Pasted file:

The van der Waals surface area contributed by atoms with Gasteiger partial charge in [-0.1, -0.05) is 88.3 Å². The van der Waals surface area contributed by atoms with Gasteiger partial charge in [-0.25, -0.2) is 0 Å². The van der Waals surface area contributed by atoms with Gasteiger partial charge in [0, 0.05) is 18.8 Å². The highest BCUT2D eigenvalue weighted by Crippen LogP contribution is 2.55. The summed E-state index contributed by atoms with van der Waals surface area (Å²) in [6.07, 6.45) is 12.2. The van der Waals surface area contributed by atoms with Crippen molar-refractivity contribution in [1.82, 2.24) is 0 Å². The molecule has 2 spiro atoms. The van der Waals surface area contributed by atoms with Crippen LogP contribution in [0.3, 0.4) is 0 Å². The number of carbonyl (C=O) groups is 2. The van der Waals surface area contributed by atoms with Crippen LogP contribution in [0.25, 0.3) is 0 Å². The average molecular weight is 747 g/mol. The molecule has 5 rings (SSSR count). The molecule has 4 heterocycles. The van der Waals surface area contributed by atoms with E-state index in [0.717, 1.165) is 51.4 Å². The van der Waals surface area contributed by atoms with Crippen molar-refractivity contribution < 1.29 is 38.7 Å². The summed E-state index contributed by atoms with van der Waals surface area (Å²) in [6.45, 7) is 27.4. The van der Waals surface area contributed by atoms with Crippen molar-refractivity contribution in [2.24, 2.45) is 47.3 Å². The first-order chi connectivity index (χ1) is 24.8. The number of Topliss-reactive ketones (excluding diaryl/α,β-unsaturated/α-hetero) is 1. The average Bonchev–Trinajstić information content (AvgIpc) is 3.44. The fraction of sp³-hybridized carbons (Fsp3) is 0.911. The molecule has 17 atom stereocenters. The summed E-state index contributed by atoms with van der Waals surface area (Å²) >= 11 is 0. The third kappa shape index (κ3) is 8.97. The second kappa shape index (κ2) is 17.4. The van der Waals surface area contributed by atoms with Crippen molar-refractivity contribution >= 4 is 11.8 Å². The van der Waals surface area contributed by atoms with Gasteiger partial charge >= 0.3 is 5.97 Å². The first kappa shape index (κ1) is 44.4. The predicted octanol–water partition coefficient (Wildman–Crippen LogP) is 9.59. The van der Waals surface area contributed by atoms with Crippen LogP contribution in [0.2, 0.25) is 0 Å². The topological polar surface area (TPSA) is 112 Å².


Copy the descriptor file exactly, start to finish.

The van der Waals surface area contributed by atoms with Gasteiger partial charge in [-0.1, -0.05) is 88.3 Å². The van der Waals surface area contributed by atoms with Gasteiger partial charge in [-0.25, -0.2) is 0 Å². The van der Waals surface area contributed by atoms with Gasteiger partial charge in [0, 0.05) is 18.8 Å². The highest BCUT2D eigenvalue weighted by Crippen LogP contribution is 2.55. The summed E-state index contributed by atoms with van der Waals surface area (Å²) in [6.07, 6.45) is 12.2. The van der Waals surface area contributed by atoms with Crippen molar-refractivity contribution in [1.82, 2.24) is 0 Å². The molecule has 2 spiro atoms. The van der Waals surface area contributed by atoms with Crippen LogP contribution in [0.3, 0.4) is 0 Å². The number of carbonyl (C=O) groups is 2. The van der Waals surface area contributed by atoms with Crippen LogP contribution in [0.25, 0.3) is 0 Å². The average molecular weight is 747 g/mol. The molecule has 5 rings (SSSR count). The molecule has 4 heterocycles. The van der Waals surface area contributed by atoms with E-state index in [0.717, 1.165) is 51.4 Å². The van der Waals surface area contributed by atoms with Crippen molar-refractivity contribution < 1.29 is 38.7 Å². The summed E-state index contributed by atoms with van der Waals surface area (Å²) in [6.45, 7) is 27.4. The van der Waals surface area contributed by atoms with Crippen molar-refractivity contribution in [2.24, 2.45) is 47.3 Å². The first-order chi connectivity index (χ1) is 24.8. The number of Topliss-reactive ketones (excluding diaryl/α,β-unsaturated/α-hetero) is 1. The average Bonchev–Trinajstić information content (AvgIpc) is 3.44. The fraction of sp³-hybridized carbons (Fsp3) is 0.911. The molecule has 17 atom stereocenters. The summed E-state index contributed by atoms with van der Waals surface area (Å²) >= 11 is 0. The third kappa shape index (κ3) is 8.97. The second kappa shape index (κ2) is 17.4. The van der Waals surface area contributed by atoms with Crippen molar-refractivity contribution >= 4 is 11.8 Å². The van der Waals surface area contributed by atoms with Gasteiger partial charge >= 0.3 is 5.97 Å². The first kappa shape index (κ1) is 44.4. The predicted octanol–water partition coefficient (Wildman–Crippen LogP) is 9.59. The van der Waals surface area contributed by atoms with Crippen LogP contribution in [0.2, 0.25) is 0 Å². The topological polar surface area (TPSA) is 112 Å².